Health lifestyle related factors included cigarette smoking, alcohol consumption, and body mass. Cigarette smoking and alcohol consumption could be related to a person's way of coping with physical pain . Respondents were asked to describe themselves as a current smoker, former smoker, or someone who has never smoked. We re-coded these responses into a single indicator of 'never smoked' versus 'current and/or former smoker' in order to discern between those who might have other underlying health conditions from smoking from those who never smoked. Regarding alcohol consumption, respondents were asked if they ever drank beer, wine or liquor, and if they did how many drinks they averaged per week. In this analysis we used the 'ever drink' variable indicating that a respondent has at least one alcoholic drink during a week vs. never drinking alcohol. BMI measures (kg/m2) were included to reflect a potential association between carrying excess weight and back pain. In our study we have four BMI categories: obese ≥ 30 BMI, overweight 25 ≤ BMI < 30, normal weight 18.5 ≤ BMI < 25, and underweight < 18.5 BMI. The normal weight group was the reference category.
Two measures of health services use in the twelve months prior to baseline interview were included: hospital stays (raw count) and the number of physician visits. With regard to the measure of physician visits, the AHEAD survey asks how many times the respondent talked to a medical doctor about their health in the last 12 months, so this measure does not capture visits to non-MD health providers. These are included as baseline indicators of access to health services as well as health status markers. To capture non-linearities in outpatient services use this variable was re-coded into four levels based on the number of physician visits: one or fewer physician visits, two to three physician visits, four to six physician visits, and seven or more physician visits. The reference category was two to three physician visits. A third variable was included to represent the supply of physicians at the local level, as measured by the number of active, nonfederal MDs per 1,000 people in the respondent's county of residence.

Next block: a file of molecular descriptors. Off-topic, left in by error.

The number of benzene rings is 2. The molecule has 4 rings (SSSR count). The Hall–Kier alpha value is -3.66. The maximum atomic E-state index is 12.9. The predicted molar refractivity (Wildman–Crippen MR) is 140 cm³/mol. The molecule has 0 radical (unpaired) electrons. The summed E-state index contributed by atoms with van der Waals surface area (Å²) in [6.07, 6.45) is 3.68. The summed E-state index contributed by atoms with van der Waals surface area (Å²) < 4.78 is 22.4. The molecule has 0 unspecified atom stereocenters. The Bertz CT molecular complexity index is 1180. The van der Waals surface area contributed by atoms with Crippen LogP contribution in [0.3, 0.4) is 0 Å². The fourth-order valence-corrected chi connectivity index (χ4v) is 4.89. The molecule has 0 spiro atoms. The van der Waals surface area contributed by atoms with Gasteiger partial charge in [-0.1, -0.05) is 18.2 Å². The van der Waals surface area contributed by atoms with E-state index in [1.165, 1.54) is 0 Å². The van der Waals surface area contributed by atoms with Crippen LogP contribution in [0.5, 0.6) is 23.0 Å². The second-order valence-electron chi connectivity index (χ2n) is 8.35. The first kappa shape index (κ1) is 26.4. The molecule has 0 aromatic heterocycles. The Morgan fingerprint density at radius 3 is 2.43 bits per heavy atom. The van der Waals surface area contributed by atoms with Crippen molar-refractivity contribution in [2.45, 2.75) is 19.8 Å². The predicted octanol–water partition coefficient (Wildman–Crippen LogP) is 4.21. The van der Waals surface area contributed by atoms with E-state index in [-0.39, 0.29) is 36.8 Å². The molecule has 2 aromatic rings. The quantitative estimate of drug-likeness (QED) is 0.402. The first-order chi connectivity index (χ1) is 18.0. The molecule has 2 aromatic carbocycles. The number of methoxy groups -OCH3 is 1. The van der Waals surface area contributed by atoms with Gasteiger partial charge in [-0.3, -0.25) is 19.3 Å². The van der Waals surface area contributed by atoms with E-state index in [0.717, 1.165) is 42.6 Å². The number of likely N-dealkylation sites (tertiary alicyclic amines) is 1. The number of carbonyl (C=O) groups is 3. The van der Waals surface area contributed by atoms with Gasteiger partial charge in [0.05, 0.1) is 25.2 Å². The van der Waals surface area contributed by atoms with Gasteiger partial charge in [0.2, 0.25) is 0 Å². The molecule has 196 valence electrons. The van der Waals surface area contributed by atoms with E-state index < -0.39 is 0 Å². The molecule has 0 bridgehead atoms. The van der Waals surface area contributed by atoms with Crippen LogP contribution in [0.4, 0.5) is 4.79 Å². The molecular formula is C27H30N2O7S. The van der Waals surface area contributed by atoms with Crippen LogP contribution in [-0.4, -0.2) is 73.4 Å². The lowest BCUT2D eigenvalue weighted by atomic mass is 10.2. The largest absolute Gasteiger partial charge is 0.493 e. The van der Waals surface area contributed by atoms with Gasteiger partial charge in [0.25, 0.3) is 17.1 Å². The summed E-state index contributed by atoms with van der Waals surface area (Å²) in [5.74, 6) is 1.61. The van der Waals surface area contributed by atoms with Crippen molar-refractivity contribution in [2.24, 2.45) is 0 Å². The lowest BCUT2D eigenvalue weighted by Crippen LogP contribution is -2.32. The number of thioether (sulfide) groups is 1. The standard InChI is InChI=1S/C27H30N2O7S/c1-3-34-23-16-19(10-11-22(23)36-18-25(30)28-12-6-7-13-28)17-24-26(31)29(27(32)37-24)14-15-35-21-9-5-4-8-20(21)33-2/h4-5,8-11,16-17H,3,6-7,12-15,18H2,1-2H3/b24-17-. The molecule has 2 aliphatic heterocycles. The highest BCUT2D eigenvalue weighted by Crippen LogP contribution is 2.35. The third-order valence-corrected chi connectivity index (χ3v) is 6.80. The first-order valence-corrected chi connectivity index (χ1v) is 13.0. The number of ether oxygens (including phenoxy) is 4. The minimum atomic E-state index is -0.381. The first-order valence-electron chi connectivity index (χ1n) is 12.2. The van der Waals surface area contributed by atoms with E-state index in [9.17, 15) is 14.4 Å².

Two separate binomial logistic regression was used to identify factors associated with (1) chiropractic use, and (2) conditional upon any use, to identify factors associated with high levels of annual chiropractic use (i.e., those exceeding a "soft cap" of 12 visits in a calendar year versus lower levels of annual use). The logistic regression models used forced entry that included all covariates described above to determine the odds of using chiropractic versus not using. The odds ratios for each of the covariates in the second regression are of being in the high user group versus not being in the high user group. No interaction terms were hypothesized or included in these analyses. In each logistic regression we followed standard procedures for model development and evaluation [26–28].